About: Yield (engineering) is a(n) research topic. Over the lifetime, 26954 publication(s) have been published within this topic receiving 388258 citation(s).
01 Dec 1975-Journal of The Mechanics and Physics of Solids
Abstract: T his paper investigates the hypothesis that localization of deformation into a shear band may be considered a result of an instability in the constitutive description of homogeneous deformation. General conditions for a bifurcation, corresponding to the localization of deformation into a planar band, are derived. Although the analysis is general and applications to other localization phenomena are noted, the constitutive relations which are examined in application of the criterion for localization are intended to model the behavior of brittle rock masses under compressive principal stresses. These relations are strongly pressure-sensitive since inelasticity results from frictional sliding on an array of fissures; the resulting inelastic response is dilatant, owing to uplift in sliding at asperities and to local tensile cracking from fissure tips. The appropriate constitutive descriptions involve non-normality of plastic strain increments to the yield hyper-surface. Also, it is argued that the subsequent yield surfaces will develop a vertex-like structure. Both of these features are shown to be destabilizing and to strongly influence the resulting predictions for localization by comparison to predictions based on classical plasticity idealizations, involving normality and smooth yield surfaces. These results seem widely applicable to discussions of the inception of rupture as a constitutive instability.
01 Aug 1998-Journal of Engineering Mechanics-asce
Abstract: A new plastic-damage model for concrete subjected to cyclic loading is developed using the concepts of fracture-energy-based damage and stiffness degradation in continuum damage mechanics. Two damage variables, one for tensile damage and the other for compressive damage, and a yield function with multiple-hardening variables are introduced to account for different damage states. The uniaxial strength functions are factored into two parts, corresponding to the effective stress and the degradation of elastic stiffness. The constitutive relations for elastoplastic responses are decoupled from the degradation damage response, which provides advantages in the numerical implementation. In the present model, the strength function for the effective stress is used to control the evolution of the yield surface, so that calibration with experimental results is convenient. A simple and thermodynamically consistent scalar degradation model is introduced to simulate the effect of damage on elastic stiffness and its recovery during crack opening and closing. The performance of the plastic-damage model is demonstrated with several numerical examples of simulating monotonically and cyclically loaded concrete specimens.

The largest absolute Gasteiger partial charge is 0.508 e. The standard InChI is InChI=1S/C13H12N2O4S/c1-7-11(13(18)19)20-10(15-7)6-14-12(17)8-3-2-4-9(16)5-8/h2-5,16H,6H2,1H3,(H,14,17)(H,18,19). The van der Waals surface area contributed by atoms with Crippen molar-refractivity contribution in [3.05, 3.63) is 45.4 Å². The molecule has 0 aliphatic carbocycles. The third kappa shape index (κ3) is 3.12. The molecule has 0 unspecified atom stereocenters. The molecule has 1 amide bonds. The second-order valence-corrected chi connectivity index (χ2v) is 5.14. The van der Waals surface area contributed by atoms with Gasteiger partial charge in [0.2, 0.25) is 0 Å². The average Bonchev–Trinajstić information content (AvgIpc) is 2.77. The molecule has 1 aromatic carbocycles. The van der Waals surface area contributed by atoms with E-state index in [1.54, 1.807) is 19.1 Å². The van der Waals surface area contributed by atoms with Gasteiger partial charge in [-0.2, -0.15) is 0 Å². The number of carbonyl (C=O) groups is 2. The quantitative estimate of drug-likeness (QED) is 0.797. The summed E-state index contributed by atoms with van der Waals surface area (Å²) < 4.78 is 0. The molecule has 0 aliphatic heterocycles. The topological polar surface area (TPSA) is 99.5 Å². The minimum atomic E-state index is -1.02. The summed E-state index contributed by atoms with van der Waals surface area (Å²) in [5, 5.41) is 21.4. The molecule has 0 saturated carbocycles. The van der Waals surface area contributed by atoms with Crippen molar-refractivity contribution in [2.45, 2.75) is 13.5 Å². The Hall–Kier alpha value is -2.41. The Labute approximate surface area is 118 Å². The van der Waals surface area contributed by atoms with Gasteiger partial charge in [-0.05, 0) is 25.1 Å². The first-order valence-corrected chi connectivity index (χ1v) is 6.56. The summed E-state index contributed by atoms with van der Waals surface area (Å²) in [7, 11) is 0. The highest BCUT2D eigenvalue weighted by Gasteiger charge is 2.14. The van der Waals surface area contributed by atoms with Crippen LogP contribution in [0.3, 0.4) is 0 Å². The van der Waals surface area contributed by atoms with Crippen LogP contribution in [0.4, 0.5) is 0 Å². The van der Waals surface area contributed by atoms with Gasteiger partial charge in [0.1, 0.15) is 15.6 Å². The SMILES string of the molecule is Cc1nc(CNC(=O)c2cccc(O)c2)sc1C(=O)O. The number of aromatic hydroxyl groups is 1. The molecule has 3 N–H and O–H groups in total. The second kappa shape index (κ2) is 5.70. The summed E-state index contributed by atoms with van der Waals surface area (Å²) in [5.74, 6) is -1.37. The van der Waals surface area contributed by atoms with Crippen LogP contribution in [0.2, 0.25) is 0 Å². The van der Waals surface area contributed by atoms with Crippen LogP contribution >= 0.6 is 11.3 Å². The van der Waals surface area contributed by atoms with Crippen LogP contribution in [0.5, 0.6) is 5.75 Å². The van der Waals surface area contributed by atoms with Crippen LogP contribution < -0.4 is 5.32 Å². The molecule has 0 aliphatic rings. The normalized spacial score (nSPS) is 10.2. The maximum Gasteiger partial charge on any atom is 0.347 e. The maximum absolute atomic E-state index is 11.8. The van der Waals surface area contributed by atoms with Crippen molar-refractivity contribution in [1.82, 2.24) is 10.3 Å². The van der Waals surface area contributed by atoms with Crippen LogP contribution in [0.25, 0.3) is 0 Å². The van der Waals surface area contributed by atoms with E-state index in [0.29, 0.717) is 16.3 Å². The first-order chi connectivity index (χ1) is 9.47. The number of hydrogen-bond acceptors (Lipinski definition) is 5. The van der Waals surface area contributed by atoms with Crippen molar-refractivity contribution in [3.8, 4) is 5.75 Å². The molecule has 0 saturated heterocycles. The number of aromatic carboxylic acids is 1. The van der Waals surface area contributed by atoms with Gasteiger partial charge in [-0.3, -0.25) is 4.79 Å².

01 May 1950-Journal of Applied Physics
Abstract: According to a suggestion of Nabarro, any crystal can change its shape by self‐diffusion in such way as to yield to an applied shearing stress, and this can cause the macroscopic behavior of a polycrystalline solid to be like that of a viscous fluid. It is possible that this phenomenon is the predominant cause of creep at very high temperatures and very low stresses, though not under more usual conditions. The theory underlying it is developed quantitatively, and calculations of rate of creep, or equivalently of effective viscosity, are given for aggregates of quasi‐spherical grains and for wires composed of cylindrical grains. Allowance is made for the effect of tangential stress relaxation at the grain boundaries. It is suggested that mosaic boundaries and boundaries between grains of nearly the same orientation may be unable to serve as sources or sinks of the diffusion currents, in which case the creep rate will depend only on the configuration of grain boundaries having a sizable orientation differen...
H.W. Swift1•Institutions (1)
01 Oct 1952-Journal of The Mechanics and Physics of Solids
Abstract: This paper examines the conditions for instability of plastic strain under plane stress for a material conforming to the Mises-Hencky yield condition and strain-hardening according to a unique relationship between root-mean-square values of shear stress (q) and incremental strain (δψ). If, under fixed loading conditions, the material undergoes a strain increment which is consistent with the applied stress system, the conditions are stable or unstable according as the increment in representative yield stress is greater or less than the increment in representative induced stress. The strain at which instability arises is found in terms of the biaxial stress ratio p2/p1 under different conditions of applied loading, and the effect is demonstrated of strain-hardening according to an empirical relation of the type q = c (a + ψ)n. The analysis is also applied to certain cases of non-uniform stress distribution. In the case of the hydrostatic bulge results are obtained showing a critical thinning ranging from 26 per cent for a non-hardening material to about 45 per cent for typical strain-hardening materials, values in general agreement with experimental data. Conditions over the punch head in the pressing of a cylindrical shell are discussed but computations are not attempted.